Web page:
While trying eliminate this never ending social construct of what should be deemed as Hip – Hop or what is “straight“ or “gay“, F.Virtue is showing the world that music and talent is oblivious to age, gender, class, race, religion, and sexual orientation. I personally challenge a great group of people to invest in music or anything in general that does not reflect, respond to or engage by any means necessary to your own personal cultural identities. The psychological effects of this monocultural perspective is damaging for people (mostly the youth) both intelligently and emotionally.

I sat down with F.Virtue and here is what I discovered.

How was the Canadian music scene? What is your best artistic memory there?

Canada’s music scene is (and was) incredible – Canadian artists really have a penchant for creating their own sounds and sub-genres. On a mainstream scale there’s acts like Grimes, Drake, Crystal Castles, Arcade Fire, The Weeknd, Classified, and Broken Social Scene, but I was raised by a world of underground Canadian rappers (most notably the “Prairie Rap” vibe of the early millennium) who deeply influenced my sound and approach, but also my life in general: labels like Peanuts and Corn, Side Road Records, and Camobear, which to this day, remains to be some of my favorite music… ever.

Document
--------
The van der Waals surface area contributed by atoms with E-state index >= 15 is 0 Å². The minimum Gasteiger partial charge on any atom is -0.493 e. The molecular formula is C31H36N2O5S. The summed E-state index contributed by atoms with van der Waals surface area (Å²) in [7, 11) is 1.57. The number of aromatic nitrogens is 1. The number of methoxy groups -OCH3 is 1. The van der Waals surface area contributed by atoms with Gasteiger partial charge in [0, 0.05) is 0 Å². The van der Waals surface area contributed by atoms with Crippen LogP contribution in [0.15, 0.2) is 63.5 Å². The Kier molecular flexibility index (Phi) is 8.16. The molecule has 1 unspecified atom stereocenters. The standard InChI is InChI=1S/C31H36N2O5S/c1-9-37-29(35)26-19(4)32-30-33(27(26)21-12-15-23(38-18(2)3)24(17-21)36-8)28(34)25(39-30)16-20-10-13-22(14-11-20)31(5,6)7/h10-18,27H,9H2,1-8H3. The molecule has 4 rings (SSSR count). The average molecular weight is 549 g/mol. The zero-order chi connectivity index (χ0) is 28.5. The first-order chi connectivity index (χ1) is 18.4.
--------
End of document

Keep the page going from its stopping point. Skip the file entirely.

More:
When I was 16 I was booked to open for Masta Ace (a hip hop pioneer from NY) at a venue called The Odeon in Saskatoon, Saskatchewan. I was so underdeveloped and it was so major to me – definitely something I will never forget. Most of my best artistic memories are from shows, because I was underage and had a special license from the government that let me play bars and clubs, so being 16 in the club was epic.

What was your transition to NYC like? How was it discovering the downtown scene for the first time?

The transition to NYC was seamless; prior I had been in college in Boston for 4 years, and spent one of those summers in NY working at the Fat Beats (record label and store) offices in DUMBO. After college, I moved to Sunset Park, Brooklyn with a group of my best friends, most of which are from New York. But all my friends were straight, so I would venture into Manhattan alone to go to gay clubs. It was like another world opened up, and I finally found my place.